Moving Overseas? How to Rent Out Your Place
For anyone moving overseas, the before-moving-to-do list can be long and tedious – but, for home owners, there’s the added stress of finding someone to rent their house.
The process for the “traditional permanent tenant option”, begins with finding a good property management company or real estate agent.
Why use a property manager?
A knowledgeable property manager will make “navigating the marketing and leasing of the property while you’re re-locating” straightforward, as property managers are “experienced and supported by many services”. It also means that tenants will be provided with “on the ground” support when owners are absent. Typically, property managers charge a percentage of the rent as a fee for complete property management, in addition to a separate fee for leasing the property.
Is DIY an option?
There is always the option of “going it alone”, which means no fees. But there are drawbacks. The down side of this approach is higher marketing fees, more time spent on leasing inspections and fielding enquiries, plus the ultimate negotiation with the tenant and the preparation and correct execution of a tenancy agreement and condition report. Also, if you are not across the residential tenancy act, you could get caught out by not having the correct documentation should a future claim arise.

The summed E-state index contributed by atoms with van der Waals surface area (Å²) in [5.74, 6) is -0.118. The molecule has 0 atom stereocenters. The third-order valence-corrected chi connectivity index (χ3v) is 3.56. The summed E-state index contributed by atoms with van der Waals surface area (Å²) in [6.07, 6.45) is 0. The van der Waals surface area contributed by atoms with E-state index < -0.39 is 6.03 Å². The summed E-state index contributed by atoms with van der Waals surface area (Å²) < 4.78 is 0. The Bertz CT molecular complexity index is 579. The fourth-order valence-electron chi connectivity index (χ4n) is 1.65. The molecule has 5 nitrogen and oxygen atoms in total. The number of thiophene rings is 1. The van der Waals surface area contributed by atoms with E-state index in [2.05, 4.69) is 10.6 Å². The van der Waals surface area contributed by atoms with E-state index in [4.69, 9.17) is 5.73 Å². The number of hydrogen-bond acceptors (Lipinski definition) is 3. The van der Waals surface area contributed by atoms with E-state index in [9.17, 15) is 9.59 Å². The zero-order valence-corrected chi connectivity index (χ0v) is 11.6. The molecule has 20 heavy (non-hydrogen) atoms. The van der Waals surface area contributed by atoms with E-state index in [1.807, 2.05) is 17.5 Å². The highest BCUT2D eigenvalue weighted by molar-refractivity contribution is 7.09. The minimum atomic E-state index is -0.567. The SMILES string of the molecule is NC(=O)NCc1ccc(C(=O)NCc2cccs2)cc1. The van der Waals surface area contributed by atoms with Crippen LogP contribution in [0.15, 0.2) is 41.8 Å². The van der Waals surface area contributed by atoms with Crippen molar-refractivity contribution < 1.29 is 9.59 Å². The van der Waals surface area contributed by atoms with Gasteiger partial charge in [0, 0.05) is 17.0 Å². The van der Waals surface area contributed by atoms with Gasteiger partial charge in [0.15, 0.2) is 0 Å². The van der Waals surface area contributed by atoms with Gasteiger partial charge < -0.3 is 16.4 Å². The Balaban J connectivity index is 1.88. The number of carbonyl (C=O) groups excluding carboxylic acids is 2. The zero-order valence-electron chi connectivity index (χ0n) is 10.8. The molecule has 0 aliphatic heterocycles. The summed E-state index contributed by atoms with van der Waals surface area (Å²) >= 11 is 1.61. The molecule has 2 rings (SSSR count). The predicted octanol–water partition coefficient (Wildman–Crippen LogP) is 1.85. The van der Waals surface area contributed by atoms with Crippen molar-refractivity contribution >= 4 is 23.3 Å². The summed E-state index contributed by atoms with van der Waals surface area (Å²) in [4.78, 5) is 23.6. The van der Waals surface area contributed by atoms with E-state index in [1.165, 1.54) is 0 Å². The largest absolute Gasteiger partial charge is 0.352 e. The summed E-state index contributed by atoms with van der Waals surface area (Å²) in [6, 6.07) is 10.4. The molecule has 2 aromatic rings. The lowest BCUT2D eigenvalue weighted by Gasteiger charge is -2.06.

Picking a lease period
The longer the lease period, the better. It is more attractive to a tenant moving into a vacant property for a longer period, due to relocation costs. The period is completely negotiable, but it’s hard to be economical as a tenant if you need to move all of your belongings at regular intervals over a 12-month period.
Property owners need more than a reliable tenant, though; they need a plan. Owners need to take care of a number of tasks before they jet off. Things to think about: How do you want your property maintained? When are the likely review points for lease negotiation? Are there any works you will complete while the property is tenanted? Are there any building works close by which will affect the quiet enjoyment of the tenancy?
What about insurance?
Moving a tenant into a former home should prompt a re-think of insurance cover as well. For example, landlord insurance – taking the place of home and contents insurance – will cover loss of rent and malicious damage.
Would you like to know anything else about possibly renting your home out while you head abroad for a few years? Send me a message HERE, and I can send through some information to assist.
The above information has been sourced from Realestate.com.au. To read the full article CLICK HERE.